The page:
Kosovo holds early election amid calls to normalize Serbia ties

Political observers believe the opposition may have an edge with their softer stance on tariffs and lack of corruption scandals.

AP
Vjosa Osmani of the LDK political party is applauded before her speech during a rally in Malisheve, Kosovo, Sept. 26, 2019. She is Kosovo's first female candidate for prime minister, and the only candidate who did not fight with the Kosovo Liberation Army.

Kosovo is holding an early general election Sunday amid calls for leaders to resume dialogue with Serbia over normalizing ties.

The vote comes after the outgoing prime minister resigned following a request from a Hague-based court to question him over crimes against ethnic Serbs during and after the country's 1998-99 war.

The election will be Kosovo’s seventh since the end of the war, and 1.9 million people are eligible to cast ballots to elect 120 lawmakers.

Kosovo’s 2008 independence from Serbia has been recognized by more than 100 countries but not by Belgrade. European Union-sponsored talks aimed at normalizing ties between the two countries stalled last year over Kosovo's decision to impose a 100% tax on goods from Serbia.

Other issues in the election include bringing down the unemployment rate which stands at more than 25%, organized crime, and corruption. No single political party is likely to win the vote on its own and coalitions have always proved hard to form and easy to fall apart.

The outgoing prime minister, Ramush Haradinaj, having been questioned in The Hague but not charged, is standing for re-election with his Alliance for Kosovo Future. He faces Vjosa Osmani of the Democratic League of Kosovo, the first-ever female candidate for prime minister in the country; Kadri Veseli of the Democratic Party of Kosovo; and Albin Kurti of the Self-Determination Movement Party, which has used extreme methods like throwing tear gas and water bottles in parliament to protest against deals with Serbia.

All candidates except Ms. Osmani are former fighters of the Kosovo Liberation Army, which triggered the 1998-1999 war that ended when NATO intervened on behalf of the Albanian majority.

Kosovo’s relations with Serbia have soured further recently after Mr. Haradinaj set a 100% tariff on Serb and Bosnian goods last year as a way to get Serbia to recognize Kosovo and to end efforts to prevent it from participating in international organizations.

All political parties, except for Mr. Haradinaj’s and one closely allied to him, have criticized the tariff. Fearing a loss of votes, none has explicitly said they would lift or suspend it and resume talks, despite pressure from the United States and EU.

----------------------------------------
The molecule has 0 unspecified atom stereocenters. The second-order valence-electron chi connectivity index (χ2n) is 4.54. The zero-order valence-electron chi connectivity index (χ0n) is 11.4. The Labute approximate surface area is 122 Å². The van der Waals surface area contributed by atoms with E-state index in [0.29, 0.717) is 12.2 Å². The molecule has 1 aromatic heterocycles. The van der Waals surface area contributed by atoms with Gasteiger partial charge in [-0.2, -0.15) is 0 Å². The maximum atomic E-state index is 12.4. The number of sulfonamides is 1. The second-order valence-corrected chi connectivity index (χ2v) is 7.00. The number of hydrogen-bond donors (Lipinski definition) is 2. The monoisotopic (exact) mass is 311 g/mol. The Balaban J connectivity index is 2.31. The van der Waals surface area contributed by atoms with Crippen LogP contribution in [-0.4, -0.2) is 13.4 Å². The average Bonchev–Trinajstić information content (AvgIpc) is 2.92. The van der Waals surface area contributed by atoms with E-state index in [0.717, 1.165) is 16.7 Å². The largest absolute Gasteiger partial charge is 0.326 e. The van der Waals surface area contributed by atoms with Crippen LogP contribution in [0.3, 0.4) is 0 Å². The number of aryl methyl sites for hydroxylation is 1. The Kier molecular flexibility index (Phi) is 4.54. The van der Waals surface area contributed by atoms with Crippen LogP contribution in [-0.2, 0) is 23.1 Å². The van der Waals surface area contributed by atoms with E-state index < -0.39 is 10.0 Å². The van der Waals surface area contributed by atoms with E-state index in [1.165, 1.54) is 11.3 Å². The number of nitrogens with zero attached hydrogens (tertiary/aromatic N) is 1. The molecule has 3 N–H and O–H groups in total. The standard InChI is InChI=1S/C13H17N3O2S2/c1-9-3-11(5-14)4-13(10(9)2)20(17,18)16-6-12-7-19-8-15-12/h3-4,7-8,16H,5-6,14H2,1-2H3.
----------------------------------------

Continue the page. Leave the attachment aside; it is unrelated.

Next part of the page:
Instead, Ms. Osmani and Mr. Kurti say the tariff should be replaced with reciprocity in the application of 33 agreements signed with Belgrade since 2011.

“That was a perfectly legitimate measure although it was done for the wrong reasons,” Ms. Osmani said.

“The majority of political parties are clear in their stance to continue the dialogue, to stick to the international partners’ requests,” says Evliana Berani, editor-in-chief of Infoglob, an independent online media page. “I am sure each party will start from the beginning to deal with the tax.”

Though there are no reliable polls before voting, it is believed by political observers that the opposition may have the upper hand because Ms. Osmani and Mr. Kurti haven’t been embroiled in widespread corruption scandals.

Trade, retail, and construction are the main sectors of the economy and the industrial sector is weak. The country also has a strong dependence on remittances from the diaspora, mainly in Germany and Switzerland, which has reached up to 14% of gross domestic product.

“Kosovo is at a crossroads, with high level of unemployment and poverty, with high level of migration and a pessimistic sentiment of the people,” says Ms. Berani, convinced that whoever wins the election “will be forced to change drastically the way Kosovo is governed. People are tired of ‘major’ ideas.”

The Serb minority, with 10 seats in the 120-seat parliament, remains a key player in Kosovo, especially since their votes may be needed in a coalition to form a Cabinet, a scenario that occurred two years ago.

The Belgrade-backed Srpska Lista, or Serb List, group is expected to garner the most votes in the Serb-run part of the country amid a fierce campaign that calls for Serb unity. Ten other seats belong to different minorities.

The European Union has sent a 61-member team of observers for the election to show that Pristina "remains a political priority."

This story was reported by The Associated Press. AP's Jovana Gec contributed to this report. 

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